One year on from the launch of the Road Justice campaign, Cycling UK will hold a much-needed debate on sentencing of driving offences. On 13 June, Cycling UK president Jon Snow will chair the debate, which will see two leading barristers, a representative from the Crown Prosecution Service, a judicial expert, and a criminal law expert deliberate how sentencing guidelines can be improved to discourage bad driving.
You can join in the debate by submitting questions to the panellists. If you use Twitter, tweet your questions on 13 June using #CyclingUKdebate. Those unable to get involved on the day can email questions prior to the event instead to email@example.com.
Road crime realities
The objective of this debate is to influence the forthcoming review of sentencing guidelines for serious driving offences, announced by the Government in 2013. The current guidelines, and the way they are being applied by the judiciary, have been shown repeatedly to fail to do their intended job. They should ensure offenders are sentenced appropriately and proportionately to the seriousness of their offence, and to ensure consistency in sentencing.
If this were so, we wouldn’t hear of cases like these: driver sentenced to 240-hours of unpaid work and a mere one-year ban for killing a cyclist whilst he ate a sandwich at the wheel of his car as he drove between 55 and 60mph; driver given six-month suspended sentence, a one-year ban and ordered to do 200-hours of unpaid work for killing cyclist whom she had 11 seconds to see before ploughing into him.
Sentences like these give the impression that road crime is not taken seriously by the justice system. What’s more, judges’ reluctance to impose long driving bans reinforces the false idea that driving is a right not a privilege. The majority (65%) of disqualifications given for careless driving and driving licence offences (which carry discretionary bans) are for less than a year.
The situation is little better for more serious offences: the top graph overleaf shows how bans given for causing death and injury by driving offences (which carry mandatory disqualifications) rarely exceed three years. Lifetime bans accounted for less than 1% of all bans imposed in 2012.
As well as bans being short, they are also used less frequently now than seven years ago. There was a 47% drop in the number of disqualifications imposed between 2007 and 2012, despite the number of road casualties falling by only 27%.
The sentencing debate
Sentencing guidelines need to be overhauled to reflect the fact that the irresponsible use of a vehicle is a serious crime with potentially life-changing consequences for both victim(s) and driver.
In May, Cycling UK welcomed the Government’s announcement to extend custodial sentences for drivers who cause death whilst disqualified, unlicensed or uninsured from two to ten years, as well as the introduction of a new offence of causing serious injury whilst disqualified, which will carry a maximum four-year prison term. The Government also plans to make driving whilst disqualified an ‘either way’ offence, and to increase the maximum penalty from six months to two years’ custody. Cycling UK also wants judges to make greater use of vehicle confiscation to prevent such drivers from getting back behind the wheel.
There is clear public and political momentum for a change in how driving offences are handled by the justice system. Outrage at the lenient sentencing of bad drivers who kill has led to the creation of several online petitions calling for tougher sentences. The petition set up by the family of Jamie Butcher, killed as he crossed a pedestrian crossing in Cambridgeshire in 2011, led to the Government committing to review sentencing guidelines. The petition set up by the family of Ross and Clare Simons, killed whilst cycling on their tandem in Bristol in 2013, led to a cross-party parliamentary debate on dangerous driving in January of this year.
Cycling UK, meanwhile, met with the Sentencing Council – the body responsible for producing sentencing guidelines – earlier this year to voice concerns about lenient sentences and suggest improvements. Cycling UK was invited to contribute to the consultation on the new guidelines, and representatives of the Sentencing Council have agreed to attend our debate on 13 June.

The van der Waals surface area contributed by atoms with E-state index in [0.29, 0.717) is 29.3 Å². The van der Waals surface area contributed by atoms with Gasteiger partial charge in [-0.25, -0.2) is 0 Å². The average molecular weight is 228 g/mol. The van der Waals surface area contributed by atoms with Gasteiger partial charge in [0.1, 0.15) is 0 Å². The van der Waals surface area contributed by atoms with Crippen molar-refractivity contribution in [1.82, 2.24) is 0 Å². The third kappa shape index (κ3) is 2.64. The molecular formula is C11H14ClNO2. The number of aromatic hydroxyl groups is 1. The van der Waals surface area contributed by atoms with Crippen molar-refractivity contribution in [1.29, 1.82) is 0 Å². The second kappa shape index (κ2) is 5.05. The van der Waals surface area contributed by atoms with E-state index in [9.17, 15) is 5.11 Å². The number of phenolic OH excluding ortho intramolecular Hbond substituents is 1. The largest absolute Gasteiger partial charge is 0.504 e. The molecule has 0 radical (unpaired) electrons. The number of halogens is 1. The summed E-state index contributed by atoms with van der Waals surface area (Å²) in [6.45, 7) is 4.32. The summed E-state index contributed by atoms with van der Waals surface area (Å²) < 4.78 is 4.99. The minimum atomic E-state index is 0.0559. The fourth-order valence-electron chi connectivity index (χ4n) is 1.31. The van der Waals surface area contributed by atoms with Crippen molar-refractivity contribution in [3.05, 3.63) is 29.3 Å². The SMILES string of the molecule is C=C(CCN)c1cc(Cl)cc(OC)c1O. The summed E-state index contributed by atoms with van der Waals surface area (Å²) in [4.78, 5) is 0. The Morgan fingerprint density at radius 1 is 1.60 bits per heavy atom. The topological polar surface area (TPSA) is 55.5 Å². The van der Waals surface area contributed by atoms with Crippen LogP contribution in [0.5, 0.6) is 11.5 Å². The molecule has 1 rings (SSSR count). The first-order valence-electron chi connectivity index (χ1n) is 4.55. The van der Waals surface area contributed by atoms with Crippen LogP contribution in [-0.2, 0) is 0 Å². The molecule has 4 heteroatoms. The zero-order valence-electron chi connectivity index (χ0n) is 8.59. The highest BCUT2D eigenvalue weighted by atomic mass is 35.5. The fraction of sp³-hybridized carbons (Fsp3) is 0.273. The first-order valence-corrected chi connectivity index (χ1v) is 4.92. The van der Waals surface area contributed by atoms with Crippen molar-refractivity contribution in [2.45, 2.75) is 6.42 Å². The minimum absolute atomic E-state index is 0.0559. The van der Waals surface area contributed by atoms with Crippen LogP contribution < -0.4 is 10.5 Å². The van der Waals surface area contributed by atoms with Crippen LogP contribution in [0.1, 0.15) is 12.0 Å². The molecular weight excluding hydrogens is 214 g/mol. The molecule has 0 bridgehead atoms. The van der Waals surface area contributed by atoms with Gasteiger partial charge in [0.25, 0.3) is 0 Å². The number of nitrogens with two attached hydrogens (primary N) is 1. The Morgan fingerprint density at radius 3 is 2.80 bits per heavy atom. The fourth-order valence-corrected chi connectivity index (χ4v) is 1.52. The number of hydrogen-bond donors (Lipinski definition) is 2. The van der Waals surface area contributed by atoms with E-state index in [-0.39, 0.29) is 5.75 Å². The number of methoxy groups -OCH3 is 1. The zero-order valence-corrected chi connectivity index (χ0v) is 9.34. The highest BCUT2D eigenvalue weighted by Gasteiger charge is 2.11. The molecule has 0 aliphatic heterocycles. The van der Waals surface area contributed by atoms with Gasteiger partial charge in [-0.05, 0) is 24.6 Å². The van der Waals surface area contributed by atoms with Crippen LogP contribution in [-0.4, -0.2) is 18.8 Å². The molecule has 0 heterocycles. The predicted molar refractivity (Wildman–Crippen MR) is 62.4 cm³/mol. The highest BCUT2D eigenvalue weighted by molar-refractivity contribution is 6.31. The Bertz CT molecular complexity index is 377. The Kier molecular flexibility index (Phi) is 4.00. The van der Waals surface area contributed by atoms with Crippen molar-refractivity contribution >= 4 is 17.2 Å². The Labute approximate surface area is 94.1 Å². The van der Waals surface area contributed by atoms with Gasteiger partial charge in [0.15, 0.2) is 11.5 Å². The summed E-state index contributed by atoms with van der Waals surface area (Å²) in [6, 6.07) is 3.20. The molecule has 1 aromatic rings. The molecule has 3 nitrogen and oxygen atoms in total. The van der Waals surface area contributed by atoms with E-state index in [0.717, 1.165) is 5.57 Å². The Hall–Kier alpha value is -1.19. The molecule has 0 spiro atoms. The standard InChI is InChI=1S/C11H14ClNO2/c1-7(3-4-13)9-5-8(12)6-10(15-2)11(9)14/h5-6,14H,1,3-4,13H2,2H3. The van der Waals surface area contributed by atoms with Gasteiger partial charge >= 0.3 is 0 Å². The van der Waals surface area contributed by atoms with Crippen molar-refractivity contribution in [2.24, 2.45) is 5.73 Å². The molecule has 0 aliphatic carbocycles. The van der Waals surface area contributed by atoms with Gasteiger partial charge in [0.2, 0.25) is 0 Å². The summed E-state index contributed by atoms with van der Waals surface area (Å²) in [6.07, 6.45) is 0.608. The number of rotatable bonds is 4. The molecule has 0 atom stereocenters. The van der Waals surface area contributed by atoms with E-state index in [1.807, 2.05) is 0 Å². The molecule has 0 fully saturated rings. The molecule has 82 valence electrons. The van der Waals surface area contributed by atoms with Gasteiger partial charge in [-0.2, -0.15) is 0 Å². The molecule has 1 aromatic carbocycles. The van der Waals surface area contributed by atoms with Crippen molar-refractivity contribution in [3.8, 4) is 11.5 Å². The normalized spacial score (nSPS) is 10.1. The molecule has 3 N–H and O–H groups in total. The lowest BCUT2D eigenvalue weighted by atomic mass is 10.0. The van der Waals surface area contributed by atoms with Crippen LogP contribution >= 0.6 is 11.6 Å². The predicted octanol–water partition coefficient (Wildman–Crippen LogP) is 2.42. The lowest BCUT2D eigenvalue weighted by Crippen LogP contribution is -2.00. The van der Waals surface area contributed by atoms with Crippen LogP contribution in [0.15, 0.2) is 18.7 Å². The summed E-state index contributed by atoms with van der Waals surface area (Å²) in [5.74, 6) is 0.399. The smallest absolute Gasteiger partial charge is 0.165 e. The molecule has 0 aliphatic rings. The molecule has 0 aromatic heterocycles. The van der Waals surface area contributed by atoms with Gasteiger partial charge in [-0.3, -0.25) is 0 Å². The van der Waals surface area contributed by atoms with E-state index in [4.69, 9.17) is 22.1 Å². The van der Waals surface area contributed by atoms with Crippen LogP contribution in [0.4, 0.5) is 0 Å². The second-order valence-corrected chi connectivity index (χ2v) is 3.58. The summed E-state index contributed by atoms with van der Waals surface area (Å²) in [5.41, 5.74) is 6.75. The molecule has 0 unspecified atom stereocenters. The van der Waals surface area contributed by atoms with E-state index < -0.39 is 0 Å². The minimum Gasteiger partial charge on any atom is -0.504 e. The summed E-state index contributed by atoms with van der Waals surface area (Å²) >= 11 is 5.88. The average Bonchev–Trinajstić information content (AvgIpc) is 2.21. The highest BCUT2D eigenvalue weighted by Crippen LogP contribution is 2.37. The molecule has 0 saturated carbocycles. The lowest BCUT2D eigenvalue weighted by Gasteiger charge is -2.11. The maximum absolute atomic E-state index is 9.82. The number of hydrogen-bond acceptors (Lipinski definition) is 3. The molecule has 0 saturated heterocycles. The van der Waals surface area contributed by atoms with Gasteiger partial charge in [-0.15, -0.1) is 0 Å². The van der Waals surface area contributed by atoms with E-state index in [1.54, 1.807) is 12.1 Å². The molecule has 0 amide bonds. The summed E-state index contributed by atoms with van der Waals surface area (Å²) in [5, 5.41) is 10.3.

Overly lenient sentencing
Lenient sentencing is not just a product of unsuitable sentencing guidelines. It is also caused by the prevailing trend within the justice system to treat bad driving that causes injury or death as merely ‘careless’. This trend is demonstrated by the dramatic drop in the number of prosecutions for ‘causing death by dangerous driving’ after the introduction of the offence of ‘causing death by careless driving’ . It suggests that many cases that would have previously been prosecuted as dangerous driving are now being prosecuted as careless driving.
Careless driving offences carry much lighter maximum sentences than dangerous driving offences. For instance, the offence of causing death by dangerous driving carries a maximum sentence of 14 years in prison, whereas causing death by careless driving carries a maximum of five years.
Favouring of ‘careless driving’ over ‘dangerous driving’ is in part a result of inappropriate charging standards and imprecise definitions of what constitutes ‘careless’ and ‘dangerous’, which make it difficult for prosecutors to make objective and consistent charging decisions. Downgrading, which is when the courts accept a guilty plea to a lesser offence, is also a problem – one that Cycling UK fears will be exacerbated by the Government’s encouragement of prosecutors to accept guilty pleas in order to limit the cost of protracted court cases.
Cycling UK fears that the establishment of regional traffic courts (29 of which were set up last year) will lead to increased dismissal of dangerous driving as careless. These courts will deal with low-level offences, such as traffic light and document offences but can also be used for careless driving. The police, rather than the Crown Prosecution Service, make the charging decision in careless driving cases and can also prosecute ‘either way’ offences, including dangerous driving, if a guilty plea is anticipated. Although traffic courts will cut bureaucracy and speed up the justice process, freeing up resources for more complex cases, there is a risk that if the police do not correctly interpret careless driving as driving that did not cause danger, more acts of dangerous driving will be undercharged.
Most victims of road crime lack accurate and timely information about their cases because they are denied victims’ services, and this also contributes to undercharging. Victims injured by speeding drivers, drink drivers, and careless drivers are not recognised as victims of crime and therefore are not included in the Victims’ Code, which delineates who is entitled to victims’ services.
Cycling UK’s proposals for reform
Cycling UK’s proposals have been published in two Road Justice campaign reports: 1) Charging and Prosecution; and 2) The Courts and Sentencing. Both can be downloaded from www.roadjustice.org.uk/road-justice-reports. The proposals for improved sentencing practice will be discussed at the debate on 13 June, mentioned at the start of this article.